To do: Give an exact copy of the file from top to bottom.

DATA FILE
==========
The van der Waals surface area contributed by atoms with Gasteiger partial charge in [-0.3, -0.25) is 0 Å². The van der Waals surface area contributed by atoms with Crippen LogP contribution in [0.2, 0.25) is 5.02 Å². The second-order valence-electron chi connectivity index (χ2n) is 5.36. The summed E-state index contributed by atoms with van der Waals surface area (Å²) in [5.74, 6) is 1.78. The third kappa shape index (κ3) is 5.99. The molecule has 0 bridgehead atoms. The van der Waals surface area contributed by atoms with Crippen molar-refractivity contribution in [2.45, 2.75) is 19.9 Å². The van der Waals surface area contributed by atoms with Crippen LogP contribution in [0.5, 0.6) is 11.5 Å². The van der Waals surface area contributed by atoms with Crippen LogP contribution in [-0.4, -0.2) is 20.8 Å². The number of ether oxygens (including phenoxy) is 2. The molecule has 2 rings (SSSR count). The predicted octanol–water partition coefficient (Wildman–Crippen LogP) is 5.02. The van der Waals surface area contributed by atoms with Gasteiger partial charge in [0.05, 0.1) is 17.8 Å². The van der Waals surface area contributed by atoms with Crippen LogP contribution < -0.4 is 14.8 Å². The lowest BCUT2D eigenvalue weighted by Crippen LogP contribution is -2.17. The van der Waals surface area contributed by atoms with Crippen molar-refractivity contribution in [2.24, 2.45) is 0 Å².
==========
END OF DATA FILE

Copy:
The van der Waals surface area contributed by atoms with Gasteiger partial charge in [-0.3, -0.25) is 0 Å². The van der Waals surface area contributed by atoms with Crippen LogP contribution in [0.2, 0.25) is 5.02 Å². The second-order valence-electron chi connectivity index (χ2n) is 5.36. The summed E-state index contributed by atoms with van der Waals surface area (Å²) in [5.74, 6) is 1.78. The third kappa shape index (κ3) is 5.99. The molecule has 0 bridgehead atoms. The van der Waals surface area contributed by atoms with Crippen molar-refractivity contribution in [2.45, 2.75) is 19.9 Å². The van der Waals surface area contributed by atoms with Crippen LogP contribution in [0.5, 0.6) is 11.5 Å². The van der Waals surface area contributed by atoms with Crippen LogP contribution in [-0.4, -0.2) is 20.8 Å². The number of ether oxygens (including phenoxy) is 2. The molecule has 2 rings (SSSR count). The predicted octanol–water partition coefficient (Wildman–Crippen LogP) is 5.02. The van der Waals surface area contributed by atoms with Gasteiger partial charge in [0.05, 0.1) is 17.8 Å². The van der Waals surface area contributed by atoms with Crippen LogP contribution < -0.4 is 14.8 Å². The lowest BCUT2D eigenvalue weighted by Crippen LogP contribution is -2.17. The van der Waals surface area contributed by atoms with Crippen molar-refractivity contribution in [2.24, 2.45) is 0 Å².